New Gene Discovered for Rare Genetic Disorder – Cerebro-costo-mandibular Syndrome

Lynch, Danielle et al.  Disrupted auto-regulation of the spliceosomal gene SNRPB causes cerebro–costo–mandibular syndrome.  Nature Communications 5:4483.

From Genes to Proteins

Genes contain the code for proteins that are required for our body to function.  Before this genetic code is translated into a protein, an intermediate product is created known as mRNA.  Genes consist of coding sequences that becomes part of the protein (exons) as well as portions that are cut or spliced out when the mRNA is formed (introns).  This splicing process, is in part performed by a group of proteins referred to as the spliceosome and allows for a number of different proteins to be produced from one single gene (referred to as alternative splicing).

Figure 1a, b.  A diagram of alternative splicing where one gene leads to the production of 2 different mRNAs.  spl=spliceosome.  Several regulatory factors determine which exons are recognized by the spliceosome.



Cerebro-costo-mandibular syndrome is a rare genetic disorder characterized by any combination of an abnormally small jaw, cleft palate, rib abnormalities and intellectual disability of varying severity.  Occasionally the jaw and palate abnormalities lead to breathing difficulties in infancy.  Prior to the study completed by Lynch and colleagues, there was no known gene associated with the disorder.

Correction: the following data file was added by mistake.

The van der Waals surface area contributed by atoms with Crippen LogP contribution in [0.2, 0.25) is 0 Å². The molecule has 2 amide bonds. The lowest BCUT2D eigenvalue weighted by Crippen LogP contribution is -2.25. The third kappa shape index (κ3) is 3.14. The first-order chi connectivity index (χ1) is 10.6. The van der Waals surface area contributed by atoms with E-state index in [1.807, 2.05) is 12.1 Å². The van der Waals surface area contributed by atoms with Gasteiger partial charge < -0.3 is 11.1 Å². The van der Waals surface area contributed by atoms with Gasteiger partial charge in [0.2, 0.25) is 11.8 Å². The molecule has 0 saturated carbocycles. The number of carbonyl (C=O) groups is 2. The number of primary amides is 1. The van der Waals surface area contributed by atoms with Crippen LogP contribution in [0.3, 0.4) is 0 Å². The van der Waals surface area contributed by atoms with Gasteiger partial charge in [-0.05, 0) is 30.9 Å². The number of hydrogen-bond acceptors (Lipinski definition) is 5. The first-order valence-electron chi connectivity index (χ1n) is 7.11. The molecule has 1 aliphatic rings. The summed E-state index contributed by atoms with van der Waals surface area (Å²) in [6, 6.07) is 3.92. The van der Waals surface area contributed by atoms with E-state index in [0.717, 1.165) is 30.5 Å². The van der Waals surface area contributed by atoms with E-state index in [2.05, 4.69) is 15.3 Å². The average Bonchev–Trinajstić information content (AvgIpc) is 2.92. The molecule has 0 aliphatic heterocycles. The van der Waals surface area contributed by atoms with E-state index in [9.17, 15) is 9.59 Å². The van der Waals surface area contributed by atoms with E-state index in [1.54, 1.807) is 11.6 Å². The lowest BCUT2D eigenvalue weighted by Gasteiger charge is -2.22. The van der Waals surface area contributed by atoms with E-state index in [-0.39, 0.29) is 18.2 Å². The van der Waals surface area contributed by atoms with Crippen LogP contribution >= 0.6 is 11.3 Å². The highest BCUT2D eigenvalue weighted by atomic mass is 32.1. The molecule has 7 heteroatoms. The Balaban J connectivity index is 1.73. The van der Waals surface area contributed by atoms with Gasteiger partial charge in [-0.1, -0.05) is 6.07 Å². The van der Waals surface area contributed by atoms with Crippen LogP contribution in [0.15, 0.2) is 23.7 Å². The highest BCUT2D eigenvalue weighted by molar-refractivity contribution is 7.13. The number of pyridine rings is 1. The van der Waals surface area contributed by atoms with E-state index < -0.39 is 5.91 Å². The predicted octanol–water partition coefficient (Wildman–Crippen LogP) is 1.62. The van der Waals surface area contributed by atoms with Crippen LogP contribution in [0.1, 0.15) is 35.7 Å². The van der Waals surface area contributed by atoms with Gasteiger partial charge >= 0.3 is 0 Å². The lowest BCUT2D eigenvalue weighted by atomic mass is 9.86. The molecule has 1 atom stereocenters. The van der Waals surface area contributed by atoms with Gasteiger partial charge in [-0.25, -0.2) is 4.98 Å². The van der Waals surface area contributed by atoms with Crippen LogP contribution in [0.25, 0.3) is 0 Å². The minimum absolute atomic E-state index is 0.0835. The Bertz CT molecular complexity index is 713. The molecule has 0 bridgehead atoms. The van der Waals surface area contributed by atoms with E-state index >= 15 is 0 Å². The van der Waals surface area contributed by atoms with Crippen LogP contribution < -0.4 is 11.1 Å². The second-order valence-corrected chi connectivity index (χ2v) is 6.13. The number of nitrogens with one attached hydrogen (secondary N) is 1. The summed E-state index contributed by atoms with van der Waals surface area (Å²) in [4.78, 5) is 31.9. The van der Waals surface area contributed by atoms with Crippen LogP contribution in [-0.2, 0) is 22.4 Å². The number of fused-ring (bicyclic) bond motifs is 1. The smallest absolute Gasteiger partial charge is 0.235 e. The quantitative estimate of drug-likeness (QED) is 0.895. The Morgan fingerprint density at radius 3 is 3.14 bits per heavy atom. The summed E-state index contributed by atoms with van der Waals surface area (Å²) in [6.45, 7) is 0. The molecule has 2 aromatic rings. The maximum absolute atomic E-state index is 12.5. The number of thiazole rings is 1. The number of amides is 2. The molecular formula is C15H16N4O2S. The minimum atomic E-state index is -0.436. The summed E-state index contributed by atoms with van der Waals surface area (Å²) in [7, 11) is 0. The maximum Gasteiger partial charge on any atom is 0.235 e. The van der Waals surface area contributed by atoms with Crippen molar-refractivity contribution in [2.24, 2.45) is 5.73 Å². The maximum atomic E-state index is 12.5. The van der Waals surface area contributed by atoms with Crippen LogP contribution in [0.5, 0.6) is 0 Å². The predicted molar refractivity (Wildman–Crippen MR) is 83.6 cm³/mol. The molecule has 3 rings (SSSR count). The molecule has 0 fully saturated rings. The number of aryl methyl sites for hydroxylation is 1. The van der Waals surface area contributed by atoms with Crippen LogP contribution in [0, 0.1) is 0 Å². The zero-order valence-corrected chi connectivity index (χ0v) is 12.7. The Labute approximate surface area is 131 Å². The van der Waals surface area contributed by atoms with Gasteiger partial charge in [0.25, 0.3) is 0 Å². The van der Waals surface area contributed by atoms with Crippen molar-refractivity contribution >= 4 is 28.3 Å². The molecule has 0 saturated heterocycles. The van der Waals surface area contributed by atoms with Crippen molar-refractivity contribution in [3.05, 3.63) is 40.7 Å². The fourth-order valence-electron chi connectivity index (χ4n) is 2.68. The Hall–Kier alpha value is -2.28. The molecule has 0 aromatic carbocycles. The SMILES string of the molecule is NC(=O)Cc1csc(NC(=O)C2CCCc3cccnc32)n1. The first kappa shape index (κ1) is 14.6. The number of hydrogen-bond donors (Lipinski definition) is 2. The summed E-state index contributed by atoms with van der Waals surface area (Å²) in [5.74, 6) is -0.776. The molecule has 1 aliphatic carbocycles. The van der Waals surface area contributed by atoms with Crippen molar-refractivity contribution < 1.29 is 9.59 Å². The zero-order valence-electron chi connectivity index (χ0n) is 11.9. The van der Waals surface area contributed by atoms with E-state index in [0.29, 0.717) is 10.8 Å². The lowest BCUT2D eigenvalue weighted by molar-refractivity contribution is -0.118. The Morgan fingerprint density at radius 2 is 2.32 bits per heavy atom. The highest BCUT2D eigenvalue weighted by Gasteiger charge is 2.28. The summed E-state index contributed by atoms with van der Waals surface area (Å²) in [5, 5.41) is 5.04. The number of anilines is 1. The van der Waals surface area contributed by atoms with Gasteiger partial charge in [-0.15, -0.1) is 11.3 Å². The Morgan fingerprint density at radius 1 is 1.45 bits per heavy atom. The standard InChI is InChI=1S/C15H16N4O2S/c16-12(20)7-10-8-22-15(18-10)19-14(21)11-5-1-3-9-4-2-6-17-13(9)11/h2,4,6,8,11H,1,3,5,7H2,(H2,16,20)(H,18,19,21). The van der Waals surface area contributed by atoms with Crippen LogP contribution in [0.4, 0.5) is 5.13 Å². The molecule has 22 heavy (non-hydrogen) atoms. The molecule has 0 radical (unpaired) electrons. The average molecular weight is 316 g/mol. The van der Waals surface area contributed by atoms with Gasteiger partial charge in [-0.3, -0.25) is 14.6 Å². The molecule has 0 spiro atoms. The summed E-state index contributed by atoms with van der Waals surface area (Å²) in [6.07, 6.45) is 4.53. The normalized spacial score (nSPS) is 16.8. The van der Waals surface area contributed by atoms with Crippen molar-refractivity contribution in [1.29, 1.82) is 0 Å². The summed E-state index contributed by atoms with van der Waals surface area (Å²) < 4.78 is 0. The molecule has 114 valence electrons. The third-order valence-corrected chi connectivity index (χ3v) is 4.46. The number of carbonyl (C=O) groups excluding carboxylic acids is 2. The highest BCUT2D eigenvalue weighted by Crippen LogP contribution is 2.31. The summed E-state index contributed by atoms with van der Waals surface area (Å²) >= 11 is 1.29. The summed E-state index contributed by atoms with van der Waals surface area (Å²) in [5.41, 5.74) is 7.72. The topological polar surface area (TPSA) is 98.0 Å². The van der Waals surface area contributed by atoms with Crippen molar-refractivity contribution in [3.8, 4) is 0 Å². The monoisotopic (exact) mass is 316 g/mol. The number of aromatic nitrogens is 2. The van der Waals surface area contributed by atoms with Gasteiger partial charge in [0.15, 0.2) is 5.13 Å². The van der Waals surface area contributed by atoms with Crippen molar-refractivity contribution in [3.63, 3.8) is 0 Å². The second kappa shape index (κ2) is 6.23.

This research discovered mutations in a gene responsible for coding a protein that is part of the spliceosome complex, SNRPB.    These mutation leads to an overall imbalance in the relative amount of the two protein products that are derived from the alternative splicing of the SNRPB  gene.  This in turn, affects the regulatory properties spliceosome itself and consequently,  its downstream targets.

Ten families from various countries participated in the research which led to the gene discovery and provided further evidence of the RNA splicing mechanism by which fetal development is regulated.   Danielle Lynch, a doctoral candidate at the University of Calgary and the principal researcher for the project, presented the findings at the European Society of Human Genetics Meeting, held in Milan, Italy in June of this year and the article was subsequently published in the prestigious science journal Nature Communications in July, 2014.